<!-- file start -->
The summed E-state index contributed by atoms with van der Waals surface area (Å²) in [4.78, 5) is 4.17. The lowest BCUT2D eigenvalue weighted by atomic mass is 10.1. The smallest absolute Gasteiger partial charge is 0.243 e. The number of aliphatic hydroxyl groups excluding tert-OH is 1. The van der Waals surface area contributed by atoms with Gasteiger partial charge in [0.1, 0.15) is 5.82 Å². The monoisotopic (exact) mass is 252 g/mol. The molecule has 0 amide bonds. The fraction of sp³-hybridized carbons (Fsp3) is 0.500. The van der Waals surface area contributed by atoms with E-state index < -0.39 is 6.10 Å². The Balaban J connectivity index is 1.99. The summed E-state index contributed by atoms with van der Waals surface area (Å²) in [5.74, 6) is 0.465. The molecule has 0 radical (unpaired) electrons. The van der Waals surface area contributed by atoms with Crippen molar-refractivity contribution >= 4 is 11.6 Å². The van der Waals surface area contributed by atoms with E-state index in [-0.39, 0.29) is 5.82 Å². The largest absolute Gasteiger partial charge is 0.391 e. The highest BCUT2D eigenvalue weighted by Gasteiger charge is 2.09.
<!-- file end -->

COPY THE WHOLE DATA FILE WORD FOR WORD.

The summed E-state index contributed by atoms with van der Waals surface area (Å²) in [4.78, 5) is 4.17. The lowest BCUT2D eigenvalue weighted by atomic mass is 10.1. The smallest absolute Gasteiger partial charge is 0.243 e. The number of aliphatic hydroxyl groups excluding tert-OH is 1. The van der Waals surface area contributed by atoms with Gasteiger partial charge in [0.1, 0.15) is 5.82 Å². The monoisotopic (exact) mass is 252 g/mol. The molecule has 0 amide bonds. The fraction of sp³-hybridized carbons (Fsp3) is 0.500. The van der Waals surface area contributed by atoms with E-state index < -0.39 is 6.10 Å². The Balaban J connectivity index is 1.99. The summed E-state index contributed by atoms with van der Waals surface area (Å²) in [5.74, 6) is 0.465. The molecule has 0 radical (unpaired) electrons. The van der Waals surface area contributed by atoms with Crippen molar-refractivity contribution >= 4 is 11.6 Å². The van der Waals surface area contributed by atoms with E-state index in [-0.39, 0.29) is 5.82 Å². The largest absolute Gasteiger partial charge is 0.391 e. The highest BCUT2D eigenvalue weighted by Gasteiger charge is 2.09.